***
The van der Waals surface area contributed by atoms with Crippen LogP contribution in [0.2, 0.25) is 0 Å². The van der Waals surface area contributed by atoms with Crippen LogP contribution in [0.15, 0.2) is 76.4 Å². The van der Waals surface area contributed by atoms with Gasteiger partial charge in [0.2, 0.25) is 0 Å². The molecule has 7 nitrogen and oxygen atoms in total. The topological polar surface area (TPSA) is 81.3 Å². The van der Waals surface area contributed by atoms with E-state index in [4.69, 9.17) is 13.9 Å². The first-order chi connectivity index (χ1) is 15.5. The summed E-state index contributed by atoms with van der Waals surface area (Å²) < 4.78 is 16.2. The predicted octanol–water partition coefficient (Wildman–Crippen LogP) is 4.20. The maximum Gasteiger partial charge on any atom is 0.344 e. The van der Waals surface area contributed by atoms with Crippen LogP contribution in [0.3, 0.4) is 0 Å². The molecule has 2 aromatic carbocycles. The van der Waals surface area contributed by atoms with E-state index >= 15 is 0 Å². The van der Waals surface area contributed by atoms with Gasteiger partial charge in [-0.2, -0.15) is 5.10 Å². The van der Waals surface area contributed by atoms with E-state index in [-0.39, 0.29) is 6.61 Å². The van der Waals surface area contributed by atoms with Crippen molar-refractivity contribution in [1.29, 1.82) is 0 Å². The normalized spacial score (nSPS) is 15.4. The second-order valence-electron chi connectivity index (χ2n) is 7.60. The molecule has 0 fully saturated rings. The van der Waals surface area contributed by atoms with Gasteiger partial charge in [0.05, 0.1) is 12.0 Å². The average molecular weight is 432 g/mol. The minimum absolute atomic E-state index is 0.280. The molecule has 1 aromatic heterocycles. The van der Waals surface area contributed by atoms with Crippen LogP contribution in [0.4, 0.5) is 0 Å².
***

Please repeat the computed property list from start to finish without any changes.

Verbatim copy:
The van der Waals surface area contributed by atoms with Crippen LogP contribution in [0.2, 0.25) is 0 Å². The van der Waals surface area contributed by atoms with Crippen LogP contribution in [0.15, 0.2) is 76.4 Å². The van der Waals surface area contributed by atoms with Gasteiger partial charge in [0.2, 0.25) is 0 Å². The molecule has 7 nitrogen and oxygen atoms in total. The topological polar surface area (TPSA) is 81.3 Å². The van der Waals surface area contributed by atoms with E-state index in [4.69, 9.17) is 13.9 Å². The first-order chi connectivity index (χ1) is 15.5. The summed E-state index contributed by atoms with van der Waals surface area (Å²) < 4.78 is 16.2. The predicted octanol–water partition coefficient (Wildman–Crippen LogP) is 4.20. The maximum Gasteiger partial charge on any atom is 0.344 e. The van der Waals surface area contributed by atoms with Crippen LogP contribution in [0.3, 0.4) is 0 Å². The molecule has 2 aromatic carbocycles. The van der Waals surface area contributed by atoms with E-state index >= 15 is 0 Å². The van der Waals surface area contributed by atoms with Gasteiger partial charge in [-0.2, -0.15) is 5.10 Å². The van der Waals surface area contributed by atoms with E-state index in [-0.39, 0.29) is 6.61 Å². The van der Waals surface area contributed by atoms with Crippen molar-refractivity contribution in [1.29, 1.82) is 0 Å². The normalized spacial score (nSPS) is 15.4. The second-order valence-electron chi connectivity index (χ2n) is 7.60. The molecule has 0 fully saturated rings. The van der Waals surface area contributed by atoms with Gasteiger partial charge in [0.05, 0.1) is 12.0 Å². The average molecular weight is 432 g/mol. The minimum absolute atomic E-state index is 0.280. The molecule has 1 aromatic heterocycles. The van der Waals surface area contributed by atoms with Crippen LogP contribution in [0.4, 0.5) is 0 Å².